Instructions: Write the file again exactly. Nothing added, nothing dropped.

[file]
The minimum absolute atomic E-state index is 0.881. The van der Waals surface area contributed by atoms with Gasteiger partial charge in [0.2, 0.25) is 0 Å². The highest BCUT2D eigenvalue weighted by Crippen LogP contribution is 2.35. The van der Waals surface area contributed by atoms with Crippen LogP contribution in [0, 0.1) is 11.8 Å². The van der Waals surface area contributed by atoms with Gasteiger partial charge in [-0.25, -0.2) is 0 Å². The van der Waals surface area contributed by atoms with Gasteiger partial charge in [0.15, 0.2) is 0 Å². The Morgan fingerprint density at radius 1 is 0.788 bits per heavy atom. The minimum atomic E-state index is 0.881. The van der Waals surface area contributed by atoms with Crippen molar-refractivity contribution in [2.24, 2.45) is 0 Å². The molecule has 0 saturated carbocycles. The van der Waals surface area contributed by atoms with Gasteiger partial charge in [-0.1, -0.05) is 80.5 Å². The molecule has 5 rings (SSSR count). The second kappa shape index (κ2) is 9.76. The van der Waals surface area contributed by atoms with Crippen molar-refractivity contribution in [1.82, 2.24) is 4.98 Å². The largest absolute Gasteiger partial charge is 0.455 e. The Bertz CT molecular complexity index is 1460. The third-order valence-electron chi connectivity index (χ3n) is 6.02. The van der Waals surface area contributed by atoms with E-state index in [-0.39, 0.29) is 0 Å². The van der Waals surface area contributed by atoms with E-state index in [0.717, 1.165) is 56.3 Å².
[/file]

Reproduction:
The minimum absolute atomic E-state index is 0.881. The van der Waals surface area contributed by atoms with Gasteiger partial charge in [0.2, 0.25) is 0 Å². The highest BCUT2D eigenvalue weighted by Crippen LogP contribution is 2.35. The van der Waals surface area contributed by atoms with Crippen LogP contribution in [0, 0.1) is 11.8 Å². The van der Waals surface area contributed by atoms with Gasteiger partial charge in [-0.25, -0.2) is 0 Å². The van der Waals surface area contributed by atoms with Gasteiger partial charge in [0.15, 0.2) is 0 Å². The Morgan fingerprint density at radius 1 is 0.788 bits per heavy atom. The minimum atomic E-state index is 0.881. The van der Waals surface area contributed by atoms with Crippen molar-refractivity contribution in [2.24, 2.45) is 0 Å². The molecule has 0 saturated carbocycles. The van der Waals surface area contributed by atoms with Gasteiger partial charge in [-0.1, -0.05) is 80.5 Å². The molecule has 5 rings (SSSR count). The second kappa shape index (κ2) is 9.76. The van der Waals surface area contributed by atoms with Crippen molar-refractivity contribution in [1.82, 2.24) is 4.98 Å². The largest absolute Gasteiger partial charge is 0.455 e. The Bertz CT molecular complexity index is 1460. The third-order valence-electron chi connectivity index (χ3n) is 6.02. The van der Waals surface area contributed by atoms with E-state index in [-0.39, 0.29) is 0 Å². The van der Waals surface area contributed by atoms with E-state index in [0.717, 1.165) is 56.3 Å².